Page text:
Ἤκμαζον δ’ ἐν τούτοις ἐπὶ τῆς ἐκκλησίας Ἡγήσιππός τε, ὃν ἴσμεν ἐκ τῶν προτέρων, καὶ Διονύσιος Κορινθίων ἐπίσκοπος Πινυτός τε ἄλλος τῶν ἐπὶ Κρήτης ἐπίσκοπος Φίλιππός τε ἐπὶ τούτοις καὶ Ἀπολινάριος καὶ Μελίτων Μουσανός τε καὶ Μόδεστος καὶ ἐπὶ πᾶσιν Εἰρηναῖος, ὧν καὶ εἰς ἡμᾶς τῆς ἀποστολικῆς παραδόσεως ἡ τῆς ὑγιοῦς πίστεως ἔγγραφος κατῆλθεν ὀρθοδοξία. (TLG)

Hegesippus in the five books of Memoirs which have come down to us has left a most complete record of his own views. In them he states that on a journey to Rome he met a great many bishops, and that he received the same doctrine from all. It is fitting to hear what he says after making some remarks about the epistle of Clement to the Corinthians. His words are as follows: “And the church of Corinth continued in the true faith until Primus was bishop in Corinth. I conversed with them on my way to Rome, and abode with the Corinthians many days, during which we were mutually refreshed in the true doctrine. And when I had come to Rome I remained there until Anicetus.” His deacon was Eleutherus, and Anicetus was succeeded by Soter, and he by Eleutherus. In every succession, and in every city that is held which is preached by the law and the prophets and the Lord. (link)

Ὁ μὲν οὖν Ἡγήσιππος ἐν πέντε τοῖς εἰς ἡμᾶς ἐλθοῦσιν ὑπομνήμασιν τῆς ἰδίας γνώμης πληρεστάτην μνήμην καταλέλοιπεν· ἐν οἷς δηλοῖ ὡς πλείστοις ἐπισκόποις συμμίξειεν ἀποδημίαν στειλάμενος μέχρι Ῥώμης, καὶ ὡς ὅτι τὴν αὐτὴν παρὰ πάντων παρείληφεν διδασκαλίαν. ἀκοῦσαί γέ τοι πάρεστιν μετά τινα περὶ τῆς Κλήμεντος πρὸς Κορινθίους ἐπιστολῆς αὐτῷ εἰρημένα ἐπιλέγοντος ταῦτα· »καὶ ἐπέμενεν ἡ ἐκκλησία ἡ Κορινθίων ἐν τῷ ὀρθῷ λόγῳ μέχρι Πρίμου ἐπισκοπεύοντος ἐν Κορίνθῳ· οἷς συνέμιξα πλέων εἰς Ῥώμην καὶ συνδιέτριψα τοῖς Κορινθίοις ἡμέρας ἱκανάς, ἐν αἷς συνανεπάημεν τῷ ὀρθῷ λόγῳ· γενόμενος δὲ ἐν Ῥώμῃ, διαδοχὴν ἐποιησάμην μέχρις Ἀνικήτου·» οὗ διάκονος ἦν Ἐλεύθερος, καὶ παρὰ Ἀνικήτου διαδέχεται Σωτήρ, μεθ’ ὃν Ἐλεύθερος. ἐν ἑκάστῃ δὲ διαδοχῇ καὶ ἐν ἑκάστῃ πόλει οὕτως ἔχει ὡς ὁ νόμος κηρύσσει καὶ οἱ προφῆται καὶ ὁ κύριος. (TLG)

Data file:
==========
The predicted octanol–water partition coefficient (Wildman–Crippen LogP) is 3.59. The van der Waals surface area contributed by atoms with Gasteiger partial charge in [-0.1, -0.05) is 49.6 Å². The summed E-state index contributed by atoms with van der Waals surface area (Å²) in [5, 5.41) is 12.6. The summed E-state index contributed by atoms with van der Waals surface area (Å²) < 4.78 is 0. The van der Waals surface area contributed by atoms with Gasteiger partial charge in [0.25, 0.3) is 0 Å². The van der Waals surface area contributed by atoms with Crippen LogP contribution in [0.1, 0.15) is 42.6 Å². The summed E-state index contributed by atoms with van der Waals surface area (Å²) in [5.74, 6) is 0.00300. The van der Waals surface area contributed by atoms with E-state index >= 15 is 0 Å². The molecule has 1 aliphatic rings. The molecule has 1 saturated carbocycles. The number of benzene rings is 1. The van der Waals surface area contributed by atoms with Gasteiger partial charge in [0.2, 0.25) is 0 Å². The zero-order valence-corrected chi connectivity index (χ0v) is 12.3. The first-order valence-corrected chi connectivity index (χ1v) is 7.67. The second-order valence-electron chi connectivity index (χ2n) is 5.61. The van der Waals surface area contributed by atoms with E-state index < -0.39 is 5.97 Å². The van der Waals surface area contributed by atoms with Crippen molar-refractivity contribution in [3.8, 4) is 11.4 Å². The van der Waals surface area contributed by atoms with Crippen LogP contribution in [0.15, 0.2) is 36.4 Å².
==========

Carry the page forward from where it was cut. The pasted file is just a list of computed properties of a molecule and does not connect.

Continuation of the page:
The adjustments I’ve made to the translation by Philip Schaff are to move the quotation marks (which, obviously, do not form part of the Greek manuscript) and to change the division of sentences (another thing not clear in Greek). It is a sensible option simply on the grounds that the entire construction is awkward if attributed to Hegesippus but natural if attributed to Eusebius, who is harmonizing his faulty statement made from memory with the manuscript now before him. Earlier Eusebius stated that Hegesippus stayed in Rome until Eleutherus, but now Hegesippus states that he stayed in Rome until Anicetus. Instead of the comment immediately following, “his deacon was Eleutherus,” being taken as evidence for a second century practice of pairing bishops with special deacons, it should be taken as a way for Eusebius to harmonize the idea that Hegesippus remained there down to Anicetus with his earlier statement that Hegesippus remained their down to Eleutherus. The next sentence is then necessary to explain that Eleutherus did not succeed Anicetus but that Soter came between them. The whole construction is just ill-considered, so Eusebius rounds it out with a panegyric to the apostolic succession being in agreement in every city before returning to the text in front of him.

There is a bit of a textual issue with the Greek phrase “διαδοχὴν ἐποιησάμην μέχρις Ἀνικήτου,” which others have taken to mean that the author wrote down a list of the bishops up through Anicetus upon his arrival in Rome. Schaff writes in his note:

But the words διαδοχήν ἐποιησ€μην, if they can be made to mean anything at all, can certainly be made to mean nothing else than the composition of a catalogue, and hence it seems necessary to make some correction in the text. It is significant that Rufinus at this point reads permansi ibi, which shows that he at least did not understand Hegesippus to be speaking of a list of bishops. Rufinus’ rendering gives us a hint of what must have stood in the original from which he drew, and so Savilius, upon the margin of his ms., substituted for διαδοχὴν the word διατριβήν, probably simply as a conjecture, but possibly upon the authority of some other ms. now lost. He has been followed by some editors, including Heinichen, who prints the word διατριβήν in the text. Val. retains διαδοχὴν in his text, but accepts διατριβήν as the true reading, and so translates. This reading is now very widely adopted; and it, or some other word with the same meaning, in all probability stood in the original text. In my notice of Lightfoot’s article, I suggested the word διαγωγήν, which, while not so common as διατριβήν, is yet used with ποιεῖσθαι in the same sense, and its very uncommonness would account more easily for the change to the much commoner διαδοχὴν, which is epigraphically so like it.